> it.  That is clearly not the case here, at least with ICANN taking 
> financial responsibility.  It would likely be very difficult to 
> justify this to, e.g., a firm's pro bono committee, as a valid pro 
> bono representation.
> Sixth, if ICANN were not taking the role they are taking, it would be 
> extremely difficult to identify the "client" in this situation.  The 
> "community"  is a collection of sectors, mostly represented by various 
> ICANN-created structures, which in turn have members of widely varying 
> types (individuals, corporations, sovereigns, non-profits, IGOs, 
> partnerships, etc.).  This would also make it extremely difficult to 
> enter into a formal counseling relationship with the "community."
> Seventh, this is a sensitive, high-profile, transformative set of 
> actions we are involved in, which is subject to an extraordinary 
> amount of scrutiny, not least that of the NTIA and the US Congress.  
> That eliminates any possibility of providing informal, off-the-cuff, 
> reasonably well-informed but not quite expert, "non-advice" advice -- 
> which might happen in a more obscure exercise.  There's simply too 
> much at stake.
> Finally, I would say that a number of attorneys involved in one or 
> both of the WGs are in fact providing a significant amount of legal 
> knowledge and experience to the WGs, helping to frame issues, whether 
> in terms of general leadership (e.g., Thomas, Leon, Becky) or more 
> specifically in a "lawyer-as-client" capacity -- working with outside 
> counsel, tackling the more legalistic issues, providing as much legal 
> background and knowledge as possible without providing the type of 
> formal legal advice that would tend to create an attorney-client 
> relationship, etc.  So I do think that many lawyers in the community 
> are giving greatly of themselves in this process, even though they 
> cannot and would not be able to formally be engaged by the community 
> as its "counsel of record."
> In sum, it might be a nice thought in theory, but it is no way a 
> practical possibility.
> Greg
> On Sat, Jul 4, 2015 at 3:08 AM, CW Lists 
> <lists at christopherwilkinson.eu<mailto:lists at christopherwilkinson.eu>> 
> wrote:
> Good morning:
> I had decided not to enter this debate. But I am bound to say that the 
> thought had occurred to me at the time, that there were more than 
> enough qualified lawyers in this community that they could perfectly 
> well have counselled … themselves.
> CW
> On 04 Jul 2015, at 08:41, Greg Shatan 
> <gregshatanipc at gmail.com<mailto:gregshatanipc at gmail.com>> wrote:
> Wolfgang,
> To your first point, the billing rates were clearly stated in the law 
> firms' engagement letters.
> To your second point, I'm sure we could all think of other projects 
> and goals where the money could have been "better spent."  You've 
> stated yours.  But that is not the proper test.  This was and 
> continues to be money we need to spend to achieve the goals we have 
> set.  Under different circumstances, perhaps it would be a different 
> amount (or maybe none at all).  But it was strongly felt at the outset 
> that the group needed to have independent counsel.  Clearly that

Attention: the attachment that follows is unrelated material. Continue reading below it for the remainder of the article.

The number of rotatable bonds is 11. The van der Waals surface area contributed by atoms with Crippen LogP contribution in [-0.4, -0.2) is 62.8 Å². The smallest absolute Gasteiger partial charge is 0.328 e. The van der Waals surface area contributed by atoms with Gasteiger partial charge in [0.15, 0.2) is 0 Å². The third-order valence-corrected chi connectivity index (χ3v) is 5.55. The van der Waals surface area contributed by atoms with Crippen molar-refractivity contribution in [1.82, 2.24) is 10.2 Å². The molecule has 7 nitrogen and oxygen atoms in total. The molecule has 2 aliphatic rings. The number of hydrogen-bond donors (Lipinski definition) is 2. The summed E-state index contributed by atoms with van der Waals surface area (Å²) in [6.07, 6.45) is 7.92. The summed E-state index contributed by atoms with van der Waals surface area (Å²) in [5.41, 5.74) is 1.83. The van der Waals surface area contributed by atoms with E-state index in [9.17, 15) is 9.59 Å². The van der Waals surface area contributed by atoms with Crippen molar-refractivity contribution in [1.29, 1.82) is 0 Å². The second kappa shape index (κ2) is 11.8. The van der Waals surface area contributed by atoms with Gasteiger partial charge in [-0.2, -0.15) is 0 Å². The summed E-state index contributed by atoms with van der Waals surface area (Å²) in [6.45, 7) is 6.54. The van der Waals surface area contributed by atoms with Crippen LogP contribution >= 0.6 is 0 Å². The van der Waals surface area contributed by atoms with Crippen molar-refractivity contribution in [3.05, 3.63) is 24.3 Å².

> counsel needed to have recognized expertise in the appropriate legal 
> areas.  As such, I believe we made excellent choices and have been 
> very well represented.
> As to your "better spent" test, I just had to have $4000.00 worth of 
> emergency dental work done.  This money definitely could have been 
> "better spent" on a nice vacation, redecorating our living room or on 
> donations to my favored charitable causes.  But I had no choice, other 
> than to choose which dentist and endodontist I went to, and I wasn't 
> going to cut corners -- the dental work was a necessity.  Similarly, 
> the legal work we are getting is a necessity and whether we would have 
> preferred to spend the money elsewhere is not merely irrelevant, it is 
> an incorrect and inappropriate proposition.  Many of us are investing 
> vast quantities of time that could be "better spent" elsewhere as 
> well, but we are willing (grudgingly sometimes) to spend the time it 
> takes to get it right, because we believe it needs to be done.  This 
> is the appropriate measure, whether it comes to our time or counsels' 
> time.  If we believe in this project, we have to invest in it, and do 
> what it takes to succeed.
> Of course, this investment has to be managed wisely and 
> cost-effectively, and by and large, I believe the CCWG has done that 
> reasonably well -- not perfectly, but reasonably well and with "course 
> corrections" along the way intended to improve that management.  It's 
> certainly fair to ask, as Robin has done, for a better understanding 
> of that management as we go along.  But asserting that the money could 
> have been "better spent" elsewhere sets up a false test that we should 
> not use to evaluate this important aspect of our work.  Instead, we 
> need to focus on whether the money was "well spent" on these critical 
> legal services. If you have reason to believe it was not, that could 
> be useful to know.  That would at least be the right discussion to 
> have.
> Greg
> On Sat, Jul 4, 2015 at 1:13 AM, "Kleinwächter, Wolfgang" 
> <wolfgang.kleinwaechter at medienkomm.uni-halle.de<mailto:wolfgang.kleinwaechter at medienkomm.uni-halle.de>> 
> wrote:
> HI,
> and please if you ask outside lawyers, ask for the price tag in 
> advance. Some of the money spend fo lawyers could have been spend 
> better to suppport and enable Internet user and non-commercial groups 
> in developing countries.
> Wolfgang
> -----Ursprüngliche Nachricht-----
> Von: 
> accountability-cross-community-bounces at icann.org<mailto:accountability-cross-community-bounces at icann.org> 
> im Auftrag von Robin Gross
> Gesendet: Fr 03.07.2015 14:57
> An: 
> accountability-cross-community at icann.org<mailto:accountability-cross-community at icann.org> 
> Community
> Betreff: [CCWG-ACCT] Who is managing the lawyers and what have they 
> beenasked to do?
> After the legal sub-team was disbanded, I haven't been able to follow 
> what communications are happening with CCWG and the independent 
> lawyers we retained.
> I understand the lawyers are currently "working on the various models" 
> and will present something to us regarding that work soon.  However, 
> *what exactly* have the lawyers been asked to do and *who* asked them? 
>   If there are written instructions, may the group please see them?  
> Who is now taking on the role of managing the outside attorneys for 
> this group, including providing instructions and certifying legal 
> work?
> Sorry, but I'm really trying to understand what is happening, and 
> there doesn't seem to be much information in the public on this (or if 
> there is, I can't find it).  Thanks for any information anyone can 
> provide.
> Best,
> Robin